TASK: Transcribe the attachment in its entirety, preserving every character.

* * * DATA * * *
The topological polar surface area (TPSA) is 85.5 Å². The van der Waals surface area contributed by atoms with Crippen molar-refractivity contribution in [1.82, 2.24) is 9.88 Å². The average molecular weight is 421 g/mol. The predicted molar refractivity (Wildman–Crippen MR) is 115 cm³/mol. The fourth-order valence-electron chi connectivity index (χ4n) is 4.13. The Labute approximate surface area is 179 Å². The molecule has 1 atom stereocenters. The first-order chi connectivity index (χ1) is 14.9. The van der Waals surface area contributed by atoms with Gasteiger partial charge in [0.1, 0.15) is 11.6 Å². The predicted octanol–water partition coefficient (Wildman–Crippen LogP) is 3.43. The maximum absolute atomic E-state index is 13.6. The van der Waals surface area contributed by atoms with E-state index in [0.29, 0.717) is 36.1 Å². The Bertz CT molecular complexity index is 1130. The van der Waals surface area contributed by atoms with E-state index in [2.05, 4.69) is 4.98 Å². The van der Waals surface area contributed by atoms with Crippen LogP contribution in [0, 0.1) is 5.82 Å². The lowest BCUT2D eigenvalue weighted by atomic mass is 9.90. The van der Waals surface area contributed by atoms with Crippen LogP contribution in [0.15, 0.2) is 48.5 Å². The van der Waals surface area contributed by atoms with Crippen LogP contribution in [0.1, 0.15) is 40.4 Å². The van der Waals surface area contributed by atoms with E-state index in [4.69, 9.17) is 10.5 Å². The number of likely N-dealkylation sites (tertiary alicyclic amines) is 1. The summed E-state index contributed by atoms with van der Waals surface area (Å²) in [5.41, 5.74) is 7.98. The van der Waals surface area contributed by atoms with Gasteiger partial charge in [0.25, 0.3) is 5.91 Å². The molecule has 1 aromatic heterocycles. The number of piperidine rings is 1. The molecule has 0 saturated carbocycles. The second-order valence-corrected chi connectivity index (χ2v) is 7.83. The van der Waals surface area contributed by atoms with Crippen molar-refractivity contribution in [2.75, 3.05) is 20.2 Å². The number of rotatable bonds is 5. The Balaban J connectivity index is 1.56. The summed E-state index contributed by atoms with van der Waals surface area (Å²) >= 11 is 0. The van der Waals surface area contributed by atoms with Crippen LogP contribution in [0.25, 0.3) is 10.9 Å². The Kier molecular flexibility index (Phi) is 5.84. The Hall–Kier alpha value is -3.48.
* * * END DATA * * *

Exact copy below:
The topological polar surface area (TPSA) is 85.5 Å². The van der Waals surface area contributed by atoms with Crippen molar-refractivity contribution in [1.82, 2.24) is 9.88 Å². The average molecular weight is 421 g/mol. The predicted molar refractivity (Wildman–Crippen MR) is 115 cm³/mol. The fourth-order valence-electron chi connectivity index (χ4n) is 4.13. The Labute approximate surface area is 179 Å². The molecule has 1 atom stereocenters. The first-order chi connectivity index (χ1) is 14.9. The van der Waals surface area contributed by atoms with Gasteiger partial charge in [0.1, 0.15) is 11.6 Å². The predicted octanol–water partition coefficient (Wildman–Crippen LogP) is 3.43. The maximum absolute atomic E-state index is 13.6. The van der Waals surface area contributed by atoms with E-state index in [0.29, 0.717) is 36.1 Å². The Bertz CT molecular complexity index is 1130. The van der Waals surface area contributed by atoms with E-state index in [2.05, 4.69) is 4.98 Å². The van der Waals surface area contributed by atoms with Crippen LogP contribution in [0, 0.1) is 5.82 Å². The lowest BCUT2D eigenvalue weighted by atomic mass is 9.90. The van der Waals surface area contributed by atoms with Crippen LogP contribution in [0.15, 0.2) is 48.5 Å². The van der Waals surface area contributed by atoms with Crippen LogP contribution in [0.1, 0.15) is 40.4 Å². The van der Waals surface area contributed by atoms with E-state index in [4.69, 9.17) is 10.5 Å². The number of likely N-dealkylation sites (tertiary alicyclic amines) is 1. The summed E-state index contributed by atoms with van der Waals surface area (Å²) in [5.41, 5.74) is 7.98. The van der Waals surface area contributed by atoms with Gasteiger partial charge in [0.25, 0.3) is 5.91 Å². The molecule has 1 aromatic heterocycles. The number of piperidine rings is 1. The molecule has 0 saturated carbocycles. The second-order valence-corrected chi connectivity index (χ2v) is 7.83. The van der Waals surface area contributed by atoms with Crippen molar-refractivity contribution in [2.75, 3.05) is 20.2 Å². The number of rotatable bonds is 5. The Balaban J connectivity index is 1.56. The summed E-state index contributed by atoms with van der Waals surface area (Å²) >= 11 is 0. The van der Waals surface area contributed by atoms with Crippen LogP contribution in [0.25, 0.3) is 10.9 Å². The Kier molecular flexibility index (Phi) is 5.84. The Hall–Kier alpha value is -3.48.